International Justice Clinic

The students in the International Justice Clinic work with activists, lawyers, diplomats, scholars and NGOs at home and around the world to develop and implement advocacy strategies concerning accountability for violations of human rights law. Clinic students pursue research, engage in on-the-ground fact finding, conduct interviews in cross-cultural settings and prepare written and oral reports of their findings. Students focus on oral and written advocacy, coalition building, legal research and legislative drafting. The clinic was named one of the Top 15 Most Innovative Clinics in the country by National Jurist's preLaw magazine. 

Sasha Nichols ’14 (at left) and Shaleen Shanbhag ’14 (right), with a partner activist in Yangon, display the surveys collected from former political prisoners in Burma.

The Clinic has been involved in a number of major projects in recent years, including promoting the interests of former political prisoners in Burma/Myanmar, preparing a shadow report on U.S. border issues for the treaty-based Committee on the Elimination of Racial Discrimination (CERD) and advancing global support for the International Criminal Court, especially in the UN Security Council.

The Clinic is also working with the Los Angeles County Human Relations Commission to address human rights implementation at the local level, reporting on countywide efforts to implement human rights obligations of the United States and building a permanent mechanism to monitor human rights at the local level.

In June 2014, Clinic director Professor David Kaye was named the United Nations Special Rapporteur to monitor, promote and protect freedom of opinion and expression around the world. Clinic students will support the Special Rapporteur work by investigating problems in such areas as the protection of journalists, artists, academics and various “new media” practitioners (like bloggers), the impact of surveillance on free expression, the right to access government information, the regulation of hate speech and other subjects that touch on the international right to freedom of expression. Clinic students also will explore specific country situations and help develop regional networks of defenders committed to free expression.

“We traveled to Northern Ireland to interview former combatants and civilians about how they viewed the legal protections that cover civilians during conflict. We immersed ourselves in research on humanitarian law, international armed conflicts, the history of the conflict in Northern Ireland and appropriate interview techniques for trauma victims. It was an unparalleled experience. I not only acquired valuable practical skills but also gained the confidence to know that I can analyze, dissect and understand real-world, complex legal questions in stressful situations and under deadlines.”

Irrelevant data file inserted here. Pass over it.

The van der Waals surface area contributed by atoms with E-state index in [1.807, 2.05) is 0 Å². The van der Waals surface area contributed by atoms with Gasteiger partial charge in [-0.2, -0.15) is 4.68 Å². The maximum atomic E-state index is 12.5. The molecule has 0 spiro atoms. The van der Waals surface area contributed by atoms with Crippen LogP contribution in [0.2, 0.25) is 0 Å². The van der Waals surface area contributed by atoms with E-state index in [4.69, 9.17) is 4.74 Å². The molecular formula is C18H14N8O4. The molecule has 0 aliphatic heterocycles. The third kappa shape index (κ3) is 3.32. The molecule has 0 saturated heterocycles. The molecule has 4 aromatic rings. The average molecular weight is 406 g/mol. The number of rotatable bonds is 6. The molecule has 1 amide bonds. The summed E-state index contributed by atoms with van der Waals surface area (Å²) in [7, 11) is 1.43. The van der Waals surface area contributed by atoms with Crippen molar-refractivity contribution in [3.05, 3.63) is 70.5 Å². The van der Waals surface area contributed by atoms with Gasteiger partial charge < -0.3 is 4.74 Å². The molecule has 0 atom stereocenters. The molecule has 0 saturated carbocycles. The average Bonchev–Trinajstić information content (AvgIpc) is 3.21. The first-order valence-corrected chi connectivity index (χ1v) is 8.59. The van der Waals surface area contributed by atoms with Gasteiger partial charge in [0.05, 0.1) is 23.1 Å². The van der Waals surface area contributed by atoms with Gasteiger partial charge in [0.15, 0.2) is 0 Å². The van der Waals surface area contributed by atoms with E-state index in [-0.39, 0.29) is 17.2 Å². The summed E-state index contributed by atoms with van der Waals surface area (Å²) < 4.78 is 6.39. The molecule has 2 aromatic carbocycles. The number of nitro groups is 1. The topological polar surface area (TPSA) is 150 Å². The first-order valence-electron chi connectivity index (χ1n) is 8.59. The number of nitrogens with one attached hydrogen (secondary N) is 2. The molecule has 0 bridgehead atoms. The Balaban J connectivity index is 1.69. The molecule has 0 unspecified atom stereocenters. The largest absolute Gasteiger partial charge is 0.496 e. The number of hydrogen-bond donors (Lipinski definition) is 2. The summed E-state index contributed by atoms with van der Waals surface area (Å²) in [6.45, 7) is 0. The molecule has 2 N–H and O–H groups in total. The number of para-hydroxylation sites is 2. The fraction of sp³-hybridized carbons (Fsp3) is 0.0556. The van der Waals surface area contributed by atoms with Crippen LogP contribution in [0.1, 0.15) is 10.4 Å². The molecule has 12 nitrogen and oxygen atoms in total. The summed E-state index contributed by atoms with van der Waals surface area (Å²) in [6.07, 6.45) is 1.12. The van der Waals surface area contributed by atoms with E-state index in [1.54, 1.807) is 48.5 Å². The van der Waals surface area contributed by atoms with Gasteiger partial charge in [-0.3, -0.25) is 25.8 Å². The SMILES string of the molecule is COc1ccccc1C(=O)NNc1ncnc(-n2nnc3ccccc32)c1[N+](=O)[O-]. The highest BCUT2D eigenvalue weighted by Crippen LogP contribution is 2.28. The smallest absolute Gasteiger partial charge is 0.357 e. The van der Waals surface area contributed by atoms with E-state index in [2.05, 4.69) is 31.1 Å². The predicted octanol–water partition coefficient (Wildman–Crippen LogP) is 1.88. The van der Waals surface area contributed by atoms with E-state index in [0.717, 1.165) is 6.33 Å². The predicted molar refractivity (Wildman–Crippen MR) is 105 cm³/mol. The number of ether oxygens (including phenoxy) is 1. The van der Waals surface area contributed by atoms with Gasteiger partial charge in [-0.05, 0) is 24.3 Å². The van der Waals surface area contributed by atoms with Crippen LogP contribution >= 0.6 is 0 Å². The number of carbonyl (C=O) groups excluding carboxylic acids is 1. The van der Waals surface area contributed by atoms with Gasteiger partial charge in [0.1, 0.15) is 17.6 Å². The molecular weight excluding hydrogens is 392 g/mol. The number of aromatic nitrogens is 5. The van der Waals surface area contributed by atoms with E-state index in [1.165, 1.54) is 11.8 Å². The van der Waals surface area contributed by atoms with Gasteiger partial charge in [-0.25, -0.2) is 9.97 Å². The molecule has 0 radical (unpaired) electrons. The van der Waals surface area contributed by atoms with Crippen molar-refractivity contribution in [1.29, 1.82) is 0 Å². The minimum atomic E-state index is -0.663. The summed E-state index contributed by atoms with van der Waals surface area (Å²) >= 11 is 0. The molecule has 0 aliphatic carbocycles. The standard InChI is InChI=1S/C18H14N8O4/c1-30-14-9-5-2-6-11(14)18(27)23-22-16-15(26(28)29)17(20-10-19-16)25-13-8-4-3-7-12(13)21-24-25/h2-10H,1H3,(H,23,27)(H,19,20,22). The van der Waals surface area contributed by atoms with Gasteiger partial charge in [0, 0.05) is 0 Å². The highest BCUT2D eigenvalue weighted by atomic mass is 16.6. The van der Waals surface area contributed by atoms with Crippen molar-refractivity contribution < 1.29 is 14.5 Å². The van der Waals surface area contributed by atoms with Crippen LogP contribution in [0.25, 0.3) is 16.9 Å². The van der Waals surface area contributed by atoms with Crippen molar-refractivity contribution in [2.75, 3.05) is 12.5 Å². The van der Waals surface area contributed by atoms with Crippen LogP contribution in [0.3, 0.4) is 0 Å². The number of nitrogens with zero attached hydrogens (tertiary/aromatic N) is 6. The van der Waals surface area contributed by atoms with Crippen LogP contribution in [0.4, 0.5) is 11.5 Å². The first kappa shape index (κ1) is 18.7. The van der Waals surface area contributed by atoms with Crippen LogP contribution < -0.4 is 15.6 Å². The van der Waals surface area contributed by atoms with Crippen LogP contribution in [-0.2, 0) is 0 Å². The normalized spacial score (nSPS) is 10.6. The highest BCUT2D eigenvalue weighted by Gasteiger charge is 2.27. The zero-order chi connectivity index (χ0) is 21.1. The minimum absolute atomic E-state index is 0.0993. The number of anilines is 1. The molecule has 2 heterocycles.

Adam Barry ’13, Associate, Munger, Tolles & Olson LLP, Los Angeles

Global and Local Support for Human Rights and Accountability

Projects of the International Justice Clinic have included:

  • Former Political Prisoners in Burma/Myanmar: The Clinic laid the ground work for long-term engagement with lawyers, educators, former political prisoners and activists in Burma/Myanmar in 2013 and 2014. The Clinic has been collaborating with the Assistance Association of Political Prisoners (Burma) to develop a survey of former prisoners’ needs and the harms they suffered over years of detention.
  • Human Rights and Los Angeles County: The Clinic has launched an innovative collaboration with the Los Angeles County Human Relations Commission. The United States is party to several major human rights treaties, but those treaties are rarely implemented at the state and local level. As part of an effort to make human rights an explicit element of L.A. County work, the Clinic is reporting on how local governments already implement human rights law.
  • UN Security Council and the International Criminal Court: The Clinic has studied the relationship between the Security Council and the ICC, advocating for concrete ways to improve support for the Court. Clinic students participated in project design, interviews and preparing reports that provide information and suggested measures. The Clinic hosted an international conference on the subject in late 2012 and released a major report in the spring of 2013. In March 2014, Clinic faculty and students traveled to China to continue discussions at an international workshop, co-sponsored by the Clinic, where scholars, judges from the ICC and the war crimes tribunal for the former Yugoslavia, Chinese foreign ministry officials, research analysts and other leading figures discussed the Council’s role in international justice, regional organizations’ support, and Russian, American and Chinese policy toward international justice.
  • Project on Direct Participation in Hostilities: Students worked in collaboration with the Washington, D.C.-based Center for Civilians in Armed Conflict, conducting research to assess civilian understanding of when they become “participants” in armed conflict and thus subject to detention, targeting and other measures. Students and faculty conducted interviews in Northern Ireland in 2013 and completed a report in 2014.

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